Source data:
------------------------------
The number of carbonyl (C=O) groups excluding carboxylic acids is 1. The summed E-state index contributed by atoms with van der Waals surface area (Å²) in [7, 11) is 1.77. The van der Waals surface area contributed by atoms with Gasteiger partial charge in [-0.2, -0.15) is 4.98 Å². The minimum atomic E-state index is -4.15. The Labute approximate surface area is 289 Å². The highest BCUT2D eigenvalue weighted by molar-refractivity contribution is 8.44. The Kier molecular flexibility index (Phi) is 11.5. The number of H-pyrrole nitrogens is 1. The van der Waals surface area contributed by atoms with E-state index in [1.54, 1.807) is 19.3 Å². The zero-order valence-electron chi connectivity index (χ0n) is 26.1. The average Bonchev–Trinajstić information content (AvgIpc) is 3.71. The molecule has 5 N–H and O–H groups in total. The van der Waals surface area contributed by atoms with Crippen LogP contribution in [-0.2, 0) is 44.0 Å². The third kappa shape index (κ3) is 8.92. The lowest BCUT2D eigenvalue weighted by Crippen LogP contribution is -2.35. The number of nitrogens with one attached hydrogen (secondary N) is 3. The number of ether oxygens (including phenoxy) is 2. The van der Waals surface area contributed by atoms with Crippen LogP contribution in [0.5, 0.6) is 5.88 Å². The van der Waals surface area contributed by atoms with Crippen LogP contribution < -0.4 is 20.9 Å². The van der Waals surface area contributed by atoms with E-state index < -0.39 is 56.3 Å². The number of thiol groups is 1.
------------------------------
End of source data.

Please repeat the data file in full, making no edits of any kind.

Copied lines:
The number of carbonyl (C=O) groups excluding carboxylic acids is 1. The summed E-state index contributed by atoms with van der Waals surface area (Å²) in [7, 11) is 1.77. The van der Waals surface area contributed by atoms with Gasteiger partial charge in [-0.2, -0.15) is 4.98 Å². The minimum atomic E-state index is -4.15. The Labute approximate surface area is 289 Å². The highest BCUT2D eigenvalue weighted by molar-refractivity contribution is 8.44. The Kier molecular flexibility index (Phi) is 11.5. The number of H-pyrrole nitrogens is 1. The van der Waals surface area contributed by atoms with E-state index in [1.54, 1.807) is 19.3 Å². The zero-order valence-electron chi connectivity index (χ0n) is 26.1. The average Bonchev–Trinajstić information content (AvgIpc) is 3.71. The molecule has 5 N–H and O–H groups in total. The van der Waals surface area contributed by atoms with Crippen LogP contribution in [-0.2, 0) is 44.0 Å². The third kappa shape index (κ3) is 8.92. The lowest BCUT2D eigenvalue weighted by Crippen LogP contribution is -2.35. The number of nitrogens with one attached hydrogen (secondary N) is 3. The number of ether oxygens (including phenoxy) is 2. The van der Waals surface area contributed by atoms with Crippen LogP contribution in [0.5, 0.6) is 5.88 Å². The van der Waals surface area contributed by atoms with Crippen LogP contribution < -0.4 is 20.9 Å². The van der Waals surface area contributed by atoms with E-state index < -0.39 is 56.3 Å². The number of thiol groups is 1.